Review: Ends 'n' Means by Barry Hoare

My years from eighteen to twenty three years old were spent exclusively in the pub and at house parties with my friends. We were loud, immature, na├»ve and often full of beer. Some of us thought we were good with the ladies, and some of us struck out more than Leisure Suit Larry. It is because of my experience as a silly and drunken teen that I really appreciate Barry Hoare’s webcomic Ends ‘n’ Means.

Ends ‘n’ Means is about a group of friends and the ups and downs of their lives. The characters are people you will probably know from your own life. These include Sean, a socially awkward loner who is desperate for a girlfriend (or at least someone he can comfortably hate), and Jack, Sean's best friend who is a bit more ‘with it’ socially, but has a moral compass on a par with Jay from the Inbetweeners. A lot of the comic is grounded in reality, but with a supporting cast of a cynical rabbit and angry iguana Hoare shows that he also has a leaning toward the surreal.

The comic is full of adult language and makes fun of subjects that not even some crude stand-up comedians will touch; topics ranging from aids all the way down to domestic violence. It might be a little much if you like your humour more Big Bang Theory than Family Guy, but for me most of it hit the mark and had me laughing. Before you approach Ends ‘n’ Means I’ll just issue one piece of advice: no subject is safe from Barry Hoare's jokes.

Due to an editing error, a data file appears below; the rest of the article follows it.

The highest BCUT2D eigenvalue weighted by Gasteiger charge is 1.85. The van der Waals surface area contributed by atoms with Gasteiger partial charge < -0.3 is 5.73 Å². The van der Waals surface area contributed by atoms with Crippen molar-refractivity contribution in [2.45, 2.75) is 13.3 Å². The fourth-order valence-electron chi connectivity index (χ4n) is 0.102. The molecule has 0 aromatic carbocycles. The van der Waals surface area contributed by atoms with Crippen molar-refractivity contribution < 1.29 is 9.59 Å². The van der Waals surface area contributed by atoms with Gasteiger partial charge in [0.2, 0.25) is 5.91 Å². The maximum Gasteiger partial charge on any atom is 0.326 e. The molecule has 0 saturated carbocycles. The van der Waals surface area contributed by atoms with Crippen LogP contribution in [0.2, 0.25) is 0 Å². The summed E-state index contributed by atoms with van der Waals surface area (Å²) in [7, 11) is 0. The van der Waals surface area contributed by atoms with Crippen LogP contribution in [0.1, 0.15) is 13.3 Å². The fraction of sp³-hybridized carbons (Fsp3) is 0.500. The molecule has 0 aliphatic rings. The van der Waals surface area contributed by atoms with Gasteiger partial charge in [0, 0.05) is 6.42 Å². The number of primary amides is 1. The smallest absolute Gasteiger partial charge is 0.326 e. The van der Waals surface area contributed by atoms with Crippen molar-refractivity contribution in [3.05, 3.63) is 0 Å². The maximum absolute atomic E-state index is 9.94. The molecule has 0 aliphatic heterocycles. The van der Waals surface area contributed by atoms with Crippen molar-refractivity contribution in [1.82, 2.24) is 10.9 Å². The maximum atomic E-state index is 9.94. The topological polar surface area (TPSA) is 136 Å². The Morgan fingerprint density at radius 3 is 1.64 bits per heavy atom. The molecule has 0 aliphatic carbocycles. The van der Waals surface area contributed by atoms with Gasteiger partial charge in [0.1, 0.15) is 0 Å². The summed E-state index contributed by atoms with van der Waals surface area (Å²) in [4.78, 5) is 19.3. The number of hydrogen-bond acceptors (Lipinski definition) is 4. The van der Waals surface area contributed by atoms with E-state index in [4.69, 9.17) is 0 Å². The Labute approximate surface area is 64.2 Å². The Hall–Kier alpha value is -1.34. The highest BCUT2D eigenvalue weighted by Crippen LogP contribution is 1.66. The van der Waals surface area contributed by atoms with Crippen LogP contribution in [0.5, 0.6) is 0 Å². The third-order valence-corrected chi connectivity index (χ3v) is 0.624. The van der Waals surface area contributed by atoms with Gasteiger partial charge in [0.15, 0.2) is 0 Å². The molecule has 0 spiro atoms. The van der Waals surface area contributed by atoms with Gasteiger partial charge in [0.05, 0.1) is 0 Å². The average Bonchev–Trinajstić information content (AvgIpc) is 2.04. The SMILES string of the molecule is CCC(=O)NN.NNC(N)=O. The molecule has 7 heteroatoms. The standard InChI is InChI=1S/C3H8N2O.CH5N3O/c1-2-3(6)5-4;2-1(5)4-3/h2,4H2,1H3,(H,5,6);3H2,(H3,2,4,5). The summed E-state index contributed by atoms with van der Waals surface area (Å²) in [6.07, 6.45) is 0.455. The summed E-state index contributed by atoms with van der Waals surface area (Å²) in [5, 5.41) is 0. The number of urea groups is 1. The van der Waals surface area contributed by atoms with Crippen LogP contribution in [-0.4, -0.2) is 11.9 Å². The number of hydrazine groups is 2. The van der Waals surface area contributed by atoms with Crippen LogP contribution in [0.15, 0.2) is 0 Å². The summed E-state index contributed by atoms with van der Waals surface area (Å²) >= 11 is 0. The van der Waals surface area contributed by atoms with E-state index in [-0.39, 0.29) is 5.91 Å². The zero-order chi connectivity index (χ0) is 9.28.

It’s packed full of British humour and slang, so if you're not from Britain some of the jokes will pass over your head. Many of the things Baz writes about will still hit home because they are universal truths and have happened to all of us; things like getting bad chat-up advice from a friend and moaning about your significant other to your mates. It is the sort of comic where you read a strip, think "yeah, that's true!" and share it with your friends.

Ends ‘n’ Means launched in black and white and switched to colour in 2010, and this move proved to be a good one. The artwork is understated and effective, and the facial expressions of the characters carry the jokes off well. Hoare loves to hide details in his strips that have you searching each panel a few times to spot, and one set in a hotel provoked some discussion amongst readers who tried to decide if there nine or ten geckos hidden in the room. There were ten.

This isn't an epic saga and it definitely isn't a plot-focussed comic (although there is a narrative), but it has interesting characters and is great for a belly laugh. It will take you back to times when you lived with your mates, had crazy nights out and kept a psychotic lizard as a pet. Check out Barry’s' comic below and let him know what you think.

By the way, Barry claims he once drank ten pints of Guinness in one sitting without throwing up. Do we believe him?